You definitely don’t hear this side of the story very often.
Daniel Everett was a missionary sent to meet the Pirahã tribe in the Brazilian Amazon, “translate the Bible for them, and ultimately bring them to Christ.”
There’s a slight twist to the story:
Instead, [the Pirahã] brought him to atheism. “The Pirahãs have shown me that there is dignity and deep satisfaction in facing life and death without the comfort of heaven or the fear of hell and in sailing toward the great abyss with a smile.”
Not that they have escaped religion entirely. Spirits live everywhere and may even caution or lecture them at times. But these spirits are visible to the Pirahãs, if not to Everett and his family, who spent 30 years, on and off, living with the tribe.
Everett wrote a book about his experience: Don’t Sleep, There Are Snakes. In one review of it, the atheism bit is put this way:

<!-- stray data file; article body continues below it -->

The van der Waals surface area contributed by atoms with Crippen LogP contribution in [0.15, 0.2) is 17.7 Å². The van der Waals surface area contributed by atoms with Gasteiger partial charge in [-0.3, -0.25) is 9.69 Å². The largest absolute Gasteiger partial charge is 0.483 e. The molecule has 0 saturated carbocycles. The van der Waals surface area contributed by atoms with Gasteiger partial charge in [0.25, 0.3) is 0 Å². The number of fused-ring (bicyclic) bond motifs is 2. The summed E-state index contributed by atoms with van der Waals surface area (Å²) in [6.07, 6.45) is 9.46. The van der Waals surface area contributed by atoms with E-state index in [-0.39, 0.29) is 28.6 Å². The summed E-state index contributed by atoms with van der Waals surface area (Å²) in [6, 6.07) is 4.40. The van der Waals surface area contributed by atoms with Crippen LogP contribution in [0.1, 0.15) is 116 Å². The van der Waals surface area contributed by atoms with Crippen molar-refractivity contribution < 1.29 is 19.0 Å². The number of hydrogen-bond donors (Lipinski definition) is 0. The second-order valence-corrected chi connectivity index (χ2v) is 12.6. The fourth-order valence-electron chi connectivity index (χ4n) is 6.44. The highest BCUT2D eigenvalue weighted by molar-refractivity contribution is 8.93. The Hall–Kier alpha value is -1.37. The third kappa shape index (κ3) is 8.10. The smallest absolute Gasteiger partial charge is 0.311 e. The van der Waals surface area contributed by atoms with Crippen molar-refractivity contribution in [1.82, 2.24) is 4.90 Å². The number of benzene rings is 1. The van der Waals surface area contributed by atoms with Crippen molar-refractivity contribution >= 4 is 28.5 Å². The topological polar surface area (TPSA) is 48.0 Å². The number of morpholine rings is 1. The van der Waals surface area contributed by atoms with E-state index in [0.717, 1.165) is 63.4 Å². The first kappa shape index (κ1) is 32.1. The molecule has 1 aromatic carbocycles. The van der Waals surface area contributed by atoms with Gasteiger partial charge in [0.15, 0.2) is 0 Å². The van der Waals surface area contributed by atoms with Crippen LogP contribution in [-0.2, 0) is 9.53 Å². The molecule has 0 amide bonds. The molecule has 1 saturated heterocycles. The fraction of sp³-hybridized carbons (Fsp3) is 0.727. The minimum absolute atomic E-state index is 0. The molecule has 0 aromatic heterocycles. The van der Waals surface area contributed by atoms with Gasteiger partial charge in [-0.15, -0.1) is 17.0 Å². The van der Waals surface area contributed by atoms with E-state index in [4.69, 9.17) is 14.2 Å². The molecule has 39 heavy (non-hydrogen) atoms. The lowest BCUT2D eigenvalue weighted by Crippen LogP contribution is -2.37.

[The Pirahã] pointed out that Everett simply had no proof for the supernatural world he described, and in the end he found himself agreeing with them. He left the church, choosing a world that more honestly integrated his goals as a scholar with the world view of his Pirahã friends — one where evidence matters.
It’s not exactly atheism as we know it if they still believe in spirits, is it? But still, it’s good to know that some tribes are impervious to missionaries.
Maybe we can get the Pirahã tribe to visit Christian churches — I’m sure the churches would love a taste of their own medicine.
(Thanks to Tony and Yuri for the link!)